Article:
Category Archives: travel

Pic of the Day: Villa Badoer at Fratta Polesine

A view from above

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And what is this about?  Italy mag has a few words on it

Just outside Rovigo is one of Palladio’s sublime villas, the Villa Badoer at Fratta Polesine, built 1557-62. In fact, the landscape in this area is dotted with Palladian villas: he lived and worked in nearby Vicenza

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Check out the link for more about Rovigo!


The heart stirs on the western bank of Lake Como

Of course, the weather is perfect. And the story? Here is a nice beginning

Long before George Clooney wooed Amal here, Lake Como’s bona fides as a romantic destination, immortalized both in literature and in the chronicles of great love affairs, went unquestioned. The lover-protagonists, Lucia and  Renzo, of the most widely read work in Italian literatureI Promessi Sposi, were from a fictional town near Lecco on the lake. The area’s extraordinary scenery caused many hearts to swoon, including those of such literary lights as poets Shelley and Wordsworth, who helped bring fame to the area in the early 19th century. (Wordsworth wrote of the region: “a treasure which the earth keeps to itself.”) In real life the famed composer, Franz Liszt, who had mega-celebrity status in his day, retreated with his mistress to Como, and Elizabeth Taylor went undercover here when she began her affair with the great love of her life, Richard Burton.

It is time to settle in. To get used to the place

… a good way to introduce yourself to the area (or savor it for the umpteenth time) is to take a walk along the Lungolago/Passegiata Villa Olmo, one of the lake’s most romantic pathways, and one dotted with neoclassical villas (for which the area is famous), built in the late 18th century by a who’s who of notable Italian families. The walk, affording some legendary views, runs about 1.5 kilometers from the Piazza Cavour to the Villa Olmo. (You can add another kilometer by strolling the “Chilometro della Conoscenza”—the “Kilometer of Knowledge”—which begins at the Villa Olmo.)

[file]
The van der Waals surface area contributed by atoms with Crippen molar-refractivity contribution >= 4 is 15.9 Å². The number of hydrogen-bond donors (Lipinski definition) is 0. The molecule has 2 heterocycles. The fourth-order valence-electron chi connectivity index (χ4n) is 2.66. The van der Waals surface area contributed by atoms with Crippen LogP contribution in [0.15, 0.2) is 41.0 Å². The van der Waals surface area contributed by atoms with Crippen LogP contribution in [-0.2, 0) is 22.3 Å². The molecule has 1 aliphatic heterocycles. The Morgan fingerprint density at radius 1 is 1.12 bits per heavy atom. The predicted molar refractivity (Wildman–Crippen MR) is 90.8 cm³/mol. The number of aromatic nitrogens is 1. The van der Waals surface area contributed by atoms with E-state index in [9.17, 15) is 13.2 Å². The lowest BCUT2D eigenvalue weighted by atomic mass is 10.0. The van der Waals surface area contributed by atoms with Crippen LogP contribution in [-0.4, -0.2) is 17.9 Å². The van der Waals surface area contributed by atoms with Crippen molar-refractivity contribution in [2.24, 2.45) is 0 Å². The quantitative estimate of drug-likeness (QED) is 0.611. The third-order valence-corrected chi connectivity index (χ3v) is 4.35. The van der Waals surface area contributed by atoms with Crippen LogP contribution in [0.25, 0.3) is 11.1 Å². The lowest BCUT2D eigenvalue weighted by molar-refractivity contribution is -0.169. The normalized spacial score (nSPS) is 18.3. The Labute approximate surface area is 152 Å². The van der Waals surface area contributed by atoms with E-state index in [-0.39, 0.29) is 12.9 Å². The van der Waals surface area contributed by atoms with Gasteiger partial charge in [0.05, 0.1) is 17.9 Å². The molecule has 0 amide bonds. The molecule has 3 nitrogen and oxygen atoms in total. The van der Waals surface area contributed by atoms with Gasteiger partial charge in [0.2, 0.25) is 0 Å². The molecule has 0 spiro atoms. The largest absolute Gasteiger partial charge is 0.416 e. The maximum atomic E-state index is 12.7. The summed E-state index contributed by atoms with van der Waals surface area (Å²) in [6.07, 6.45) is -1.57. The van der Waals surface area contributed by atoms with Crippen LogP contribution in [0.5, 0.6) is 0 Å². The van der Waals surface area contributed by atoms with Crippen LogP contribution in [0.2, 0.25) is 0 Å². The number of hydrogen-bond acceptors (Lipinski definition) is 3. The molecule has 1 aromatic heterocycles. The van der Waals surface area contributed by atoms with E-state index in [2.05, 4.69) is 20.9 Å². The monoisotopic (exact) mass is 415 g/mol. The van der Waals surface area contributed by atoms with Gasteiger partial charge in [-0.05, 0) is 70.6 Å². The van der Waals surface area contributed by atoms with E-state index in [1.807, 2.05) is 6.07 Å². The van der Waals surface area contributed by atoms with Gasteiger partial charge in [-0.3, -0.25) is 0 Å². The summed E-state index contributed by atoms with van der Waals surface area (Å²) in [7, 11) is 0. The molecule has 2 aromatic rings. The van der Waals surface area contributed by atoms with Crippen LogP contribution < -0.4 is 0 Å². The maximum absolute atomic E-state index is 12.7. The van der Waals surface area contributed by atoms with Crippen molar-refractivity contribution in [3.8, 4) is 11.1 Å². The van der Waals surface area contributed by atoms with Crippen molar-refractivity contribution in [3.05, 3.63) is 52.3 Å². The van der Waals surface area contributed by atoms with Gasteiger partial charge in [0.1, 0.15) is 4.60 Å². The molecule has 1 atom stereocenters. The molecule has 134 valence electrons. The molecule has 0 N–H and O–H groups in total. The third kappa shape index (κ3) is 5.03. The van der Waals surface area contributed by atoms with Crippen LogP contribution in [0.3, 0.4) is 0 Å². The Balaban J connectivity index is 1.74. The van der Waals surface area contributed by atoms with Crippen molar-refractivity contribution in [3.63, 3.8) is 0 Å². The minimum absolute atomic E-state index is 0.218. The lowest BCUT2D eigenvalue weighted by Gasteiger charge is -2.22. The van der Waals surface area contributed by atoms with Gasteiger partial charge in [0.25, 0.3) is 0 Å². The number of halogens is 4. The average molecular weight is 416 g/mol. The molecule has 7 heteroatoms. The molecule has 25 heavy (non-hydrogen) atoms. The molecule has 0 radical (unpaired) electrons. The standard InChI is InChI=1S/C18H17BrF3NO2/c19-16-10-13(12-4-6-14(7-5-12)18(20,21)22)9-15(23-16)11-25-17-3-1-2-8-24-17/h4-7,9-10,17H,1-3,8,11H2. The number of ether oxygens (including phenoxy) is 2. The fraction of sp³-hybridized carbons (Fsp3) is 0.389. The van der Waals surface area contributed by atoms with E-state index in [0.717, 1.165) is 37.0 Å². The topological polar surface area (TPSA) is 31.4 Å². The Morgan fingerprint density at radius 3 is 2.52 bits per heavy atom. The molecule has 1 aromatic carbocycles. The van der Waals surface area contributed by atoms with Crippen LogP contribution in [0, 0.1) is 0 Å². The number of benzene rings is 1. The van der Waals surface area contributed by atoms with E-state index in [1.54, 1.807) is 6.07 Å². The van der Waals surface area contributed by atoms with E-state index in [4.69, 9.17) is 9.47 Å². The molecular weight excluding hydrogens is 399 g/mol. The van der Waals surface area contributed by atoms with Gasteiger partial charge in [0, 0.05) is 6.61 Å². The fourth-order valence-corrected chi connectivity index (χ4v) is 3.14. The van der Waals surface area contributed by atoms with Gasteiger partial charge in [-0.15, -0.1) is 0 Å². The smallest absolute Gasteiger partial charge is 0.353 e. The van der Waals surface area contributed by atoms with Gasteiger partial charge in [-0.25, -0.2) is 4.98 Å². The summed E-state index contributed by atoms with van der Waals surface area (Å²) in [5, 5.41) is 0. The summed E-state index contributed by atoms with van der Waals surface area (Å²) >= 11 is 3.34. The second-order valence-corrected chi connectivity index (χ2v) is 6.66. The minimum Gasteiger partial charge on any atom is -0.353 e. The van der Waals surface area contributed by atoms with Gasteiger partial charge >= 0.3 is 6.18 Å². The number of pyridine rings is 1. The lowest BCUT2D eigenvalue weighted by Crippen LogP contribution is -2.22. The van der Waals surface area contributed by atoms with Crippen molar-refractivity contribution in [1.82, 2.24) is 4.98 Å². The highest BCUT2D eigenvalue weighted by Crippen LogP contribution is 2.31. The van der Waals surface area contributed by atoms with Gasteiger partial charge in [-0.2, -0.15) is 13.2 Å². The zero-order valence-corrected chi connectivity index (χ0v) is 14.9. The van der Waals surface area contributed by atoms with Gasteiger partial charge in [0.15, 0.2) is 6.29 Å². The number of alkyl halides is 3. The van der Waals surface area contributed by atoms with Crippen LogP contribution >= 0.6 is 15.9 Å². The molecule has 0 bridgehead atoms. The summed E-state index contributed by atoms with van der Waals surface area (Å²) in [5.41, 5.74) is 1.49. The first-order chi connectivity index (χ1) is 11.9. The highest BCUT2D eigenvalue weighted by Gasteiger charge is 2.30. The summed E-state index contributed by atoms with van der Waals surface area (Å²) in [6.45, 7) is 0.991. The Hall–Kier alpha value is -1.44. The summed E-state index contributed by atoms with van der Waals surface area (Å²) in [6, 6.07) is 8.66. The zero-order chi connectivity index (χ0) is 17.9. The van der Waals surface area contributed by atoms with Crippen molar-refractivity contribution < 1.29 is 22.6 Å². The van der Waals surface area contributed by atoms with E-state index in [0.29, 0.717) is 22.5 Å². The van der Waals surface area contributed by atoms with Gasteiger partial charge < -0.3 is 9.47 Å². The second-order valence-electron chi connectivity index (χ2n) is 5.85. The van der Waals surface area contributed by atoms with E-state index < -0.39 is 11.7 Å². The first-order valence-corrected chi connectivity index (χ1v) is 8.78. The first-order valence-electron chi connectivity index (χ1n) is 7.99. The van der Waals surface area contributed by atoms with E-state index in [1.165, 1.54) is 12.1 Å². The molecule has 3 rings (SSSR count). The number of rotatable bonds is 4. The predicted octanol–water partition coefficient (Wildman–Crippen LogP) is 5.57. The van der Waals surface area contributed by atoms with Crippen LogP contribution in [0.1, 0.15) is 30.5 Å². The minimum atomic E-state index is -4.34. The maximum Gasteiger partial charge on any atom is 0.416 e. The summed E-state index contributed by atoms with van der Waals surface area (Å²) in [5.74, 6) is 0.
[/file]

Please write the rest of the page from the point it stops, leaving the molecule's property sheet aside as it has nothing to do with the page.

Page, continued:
Here is where you can learn more and enjoy some fantastic views of the villas on the pathway.


Reinventing the Hotel – Public in the Lower East Side

It may be time for the hotel industry to wake up and smell the coffee. Travelers these days do not necessarily want the same things that travelers did 100 years ago. AirBnB has provided that the market is shifting. Ian Schrager wants to one up AirBnB with his new “Public” hotel in NYC:

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And yes, it has a rooftop bar

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BI has the story.

Most interesting – Schrager wants to provide the kinds of things that Airbnb can provide (easy communication and lower prices) and things that Airbnb cannot provide (access to the best the city has to offer) .

Let the games begin!


Inspiration from the Artisans of Lombardy

Artisans are folks who are skilled in making high value products by hand. In the last century, this was decidedly a niche idea. Hand made products are more expensive than machine made. And machine made things can achieve high quality standards with precision tools.

But that was the last century when the west, especially the US, went mad for efficiency and gave us McDonald’s, etc. Times are changing. McDonald’s will not disappear. But we will also begin to see more stories about artisanship.

We already do. Artisans in the kitchen have become celebrity chefs. And many people aspire to be artisan chefs at home and for their friends. Bartenders? Now they are mixologists.